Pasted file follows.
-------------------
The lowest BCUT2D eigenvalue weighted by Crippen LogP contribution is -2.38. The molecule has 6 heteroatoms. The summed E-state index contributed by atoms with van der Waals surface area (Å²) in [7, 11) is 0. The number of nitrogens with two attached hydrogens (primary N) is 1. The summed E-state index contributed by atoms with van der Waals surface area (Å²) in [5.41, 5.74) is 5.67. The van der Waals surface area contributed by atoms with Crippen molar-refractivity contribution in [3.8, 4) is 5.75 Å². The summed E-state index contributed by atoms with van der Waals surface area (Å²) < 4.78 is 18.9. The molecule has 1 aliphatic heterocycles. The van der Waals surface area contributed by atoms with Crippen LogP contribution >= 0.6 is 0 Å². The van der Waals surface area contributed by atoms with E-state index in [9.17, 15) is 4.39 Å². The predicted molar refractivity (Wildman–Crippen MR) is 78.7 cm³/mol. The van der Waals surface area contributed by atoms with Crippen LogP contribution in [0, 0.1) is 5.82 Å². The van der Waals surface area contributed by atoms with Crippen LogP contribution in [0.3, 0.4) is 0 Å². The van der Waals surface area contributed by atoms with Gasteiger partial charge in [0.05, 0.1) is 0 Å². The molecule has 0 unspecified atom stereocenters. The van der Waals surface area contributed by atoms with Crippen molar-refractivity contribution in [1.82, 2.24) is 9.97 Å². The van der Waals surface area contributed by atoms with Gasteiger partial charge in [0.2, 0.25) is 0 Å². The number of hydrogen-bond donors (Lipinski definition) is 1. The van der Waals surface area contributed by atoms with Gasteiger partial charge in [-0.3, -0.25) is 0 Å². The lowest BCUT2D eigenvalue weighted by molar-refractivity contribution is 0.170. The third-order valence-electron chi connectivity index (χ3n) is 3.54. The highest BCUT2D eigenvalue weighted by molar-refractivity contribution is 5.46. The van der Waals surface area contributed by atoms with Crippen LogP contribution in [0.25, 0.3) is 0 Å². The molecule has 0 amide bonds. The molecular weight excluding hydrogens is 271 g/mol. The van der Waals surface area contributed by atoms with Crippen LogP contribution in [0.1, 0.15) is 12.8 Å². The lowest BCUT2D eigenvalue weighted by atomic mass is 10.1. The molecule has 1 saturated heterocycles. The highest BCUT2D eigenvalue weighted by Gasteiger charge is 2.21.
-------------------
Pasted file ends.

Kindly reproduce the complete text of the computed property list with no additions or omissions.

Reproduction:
The lowest BCUT2D eigenvalue weighted by Crippen LogP contribution is -2.38. The molecule has 6 heteroatoms. The summed E-state index contributed by atoms with van der Waals surface area (Å²) in [7, 11) is 0. The number of nitrogens with two attached hydrogens (primary N) is 1. The summed E-state index contributed by atoms with van der Waals surface area (Å²) in [5.41, 5.74) is 5.67. The van der Waals surface area contributed by atoms with Crippen molar-refractivity contribution in [3.8, 4) is 5.75 Å². The summed E-state index contributed by atoms with van der Waals surface area (Å²) < 4.78 is 18.9. The molecule has 1 aliphatic heterocycles. The van der Waals surface area contributed by atoms with Crippen LogP contribution >= 0.6 is 0 Å². The van der Waals surface area contributed by atoms with E-state index in [9.17, 15) is 4.39 Å². The predicted molar refractivity (Wildman–Crippen MR) is 78.7 cm³/mol. The van der Waals surface area contributed by atoms with Crippen LogP contribution in [0, 0.1) is 5.82 Å². The van der Waals surface area contributed by atoms with Crippen LogP contribution in [0.3, 0.4) is 0 Å². The van der Waals surface area contributed by atoms with Gasteiger partial charge in [0.05, 0.1) is 0 Å². The molecule has 0 unspecified atom stereocenters. The van der Waals surface area contributed by atoms with Crippen molar-refractivity contribution in [1.82, 2.24) is 9.97 Å². The van der Waals surface area contributed by atoms with Gasteiger partial charge in [0.2, 0.25) is 0 Å². The number of hydrogen-bond donors (Lipinski definition) is 1. The van der Waals surface area contributed by atoms with Gasteiger partial charge in [-0.3, -0.25) is 0 Å². The lowest BCUT2D eigenvalue weighted by molar-refractivity contribution is 0.170. The third-order valence-electron chi connectivity index (χ3n) is 3.54. The highest BCUT2D eigenvalue weighted by molar-refractivity contribution is 5.46. The van der Waals surface area contributed by atoms with Crippen LogP contribution in [0.25, 0.3) is 0 Å². The molecule has 0 amide bonds. The molecular weight excluding hydrogens is 271 g/mol. The van der Waals surface area contributed by atoms with Crippen LogP contribution in [0.1, 0.15) is 12.8 Å². The lowest BCUT2D eigenvalue weighted by atomic mass is 10.1. The molecule has 1 saturated heterocycles. The highest BCUT2D eigenvalue weighted by Gasteiger charge is 2.21.